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If you're thinking about installing or replacing your plumbing, you're probably overwhelmed with options. Even if you're doing a smaller job, it can quickly get out of hand while you're standing at the hardware store trying to determine the right materials, sizes, and shapes. PEX plumbing is probably something you've heard, but if you're like many people, you don't know much about it. There are pros and cons to every decision you make, but it's important to understand the cons of PEX installs so you can make an informed decision. What is PEX install?
PEX tubing is cross-linked polyethylene, a type of plastic. PEX pipes or tubes are used for water supply lines as well as underfloor heating. There has been a lot of discussion about PEX in the past few years, as PEX has some downsides that you might not expect. Here are some of the PEX piping issues to be aware of before making a decision: Cons of PEX piping PEX can leach BPA and other toxic chemicals. There are 3 types of PEX (A, B and C), but type B is the only one that doesn't seem to have the leaching problem.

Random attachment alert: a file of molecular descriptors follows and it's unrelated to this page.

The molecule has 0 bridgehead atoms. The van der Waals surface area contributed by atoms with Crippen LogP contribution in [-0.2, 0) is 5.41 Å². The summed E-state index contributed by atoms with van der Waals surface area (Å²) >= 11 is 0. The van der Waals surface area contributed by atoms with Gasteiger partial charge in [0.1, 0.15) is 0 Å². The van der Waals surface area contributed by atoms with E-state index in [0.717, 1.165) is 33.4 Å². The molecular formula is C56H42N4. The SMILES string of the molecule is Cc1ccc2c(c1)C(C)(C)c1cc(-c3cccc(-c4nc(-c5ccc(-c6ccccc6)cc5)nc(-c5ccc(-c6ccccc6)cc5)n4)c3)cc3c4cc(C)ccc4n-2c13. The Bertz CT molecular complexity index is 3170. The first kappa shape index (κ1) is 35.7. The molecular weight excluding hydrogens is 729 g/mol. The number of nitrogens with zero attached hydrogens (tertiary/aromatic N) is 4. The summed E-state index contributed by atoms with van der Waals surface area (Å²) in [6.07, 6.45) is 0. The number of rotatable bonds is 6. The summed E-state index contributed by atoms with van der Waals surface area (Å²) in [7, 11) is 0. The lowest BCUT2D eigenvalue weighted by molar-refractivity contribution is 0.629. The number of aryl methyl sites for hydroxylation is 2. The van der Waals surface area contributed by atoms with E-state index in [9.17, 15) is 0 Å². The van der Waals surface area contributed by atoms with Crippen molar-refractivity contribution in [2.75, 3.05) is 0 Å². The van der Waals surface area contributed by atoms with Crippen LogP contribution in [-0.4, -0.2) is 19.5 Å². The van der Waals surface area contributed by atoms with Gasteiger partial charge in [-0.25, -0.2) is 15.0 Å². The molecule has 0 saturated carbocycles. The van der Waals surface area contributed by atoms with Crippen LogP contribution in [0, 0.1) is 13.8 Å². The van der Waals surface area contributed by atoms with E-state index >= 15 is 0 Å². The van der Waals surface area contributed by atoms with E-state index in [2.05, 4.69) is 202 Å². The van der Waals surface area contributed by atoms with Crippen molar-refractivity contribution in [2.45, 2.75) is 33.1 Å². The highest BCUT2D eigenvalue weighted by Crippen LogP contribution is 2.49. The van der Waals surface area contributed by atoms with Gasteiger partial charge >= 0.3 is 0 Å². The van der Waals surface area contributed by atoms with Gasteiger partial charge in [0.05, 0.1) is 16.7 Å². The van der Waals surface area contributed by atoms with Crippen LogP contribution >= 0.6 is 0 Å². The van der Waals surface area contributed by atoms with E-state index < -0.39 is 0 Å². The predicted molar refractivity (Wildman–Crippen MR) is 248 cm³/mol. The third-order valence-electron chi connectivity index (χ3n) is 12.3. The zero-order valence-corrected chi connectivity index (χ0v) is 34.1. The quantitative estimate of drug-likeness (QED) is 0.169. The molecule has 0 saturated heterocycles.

Research on this topic is still incomplete, but if you want to use PEX, you should go for Type B. PEX is extremely sensitive to ultraviolet light. UV light doesn't just mean sunlight, the lightbulbs in your house are also UV lights. Most manufacturers recommend limited sun exposure to be considered during the installation process and others recommend total darkness. PEX can be damaged by chemicals and pests.
Some pest control companies oppose installing PEX because it is so vulnerable to pest damage. Because PEX is made of plastic, it is more delicate than copper and other metal pipes. Mice can chew through the tube and cause big problems. Note, however, that this is more of a rodent problem than PEX. PEX cannot be installed in high heat areas.
You cannot install PEX in high heat areas, e.g. B. near built-in lights. This also means that you cannot connect PEX directly to a water heater, but you can use a connecting material to do so. PEX is semi-permeable, which means that liquid can penetrate the hose. In terms of safety, PEX is not antibacterial. This is one of the reasons why people don't prefer PEX to PEX vs.
Copper decision. The plastic material also allows water to enter the tubing, which can cause contamination. For some of these reasons, there has been some discussion about removing PEX tubing, but nothing has come of it.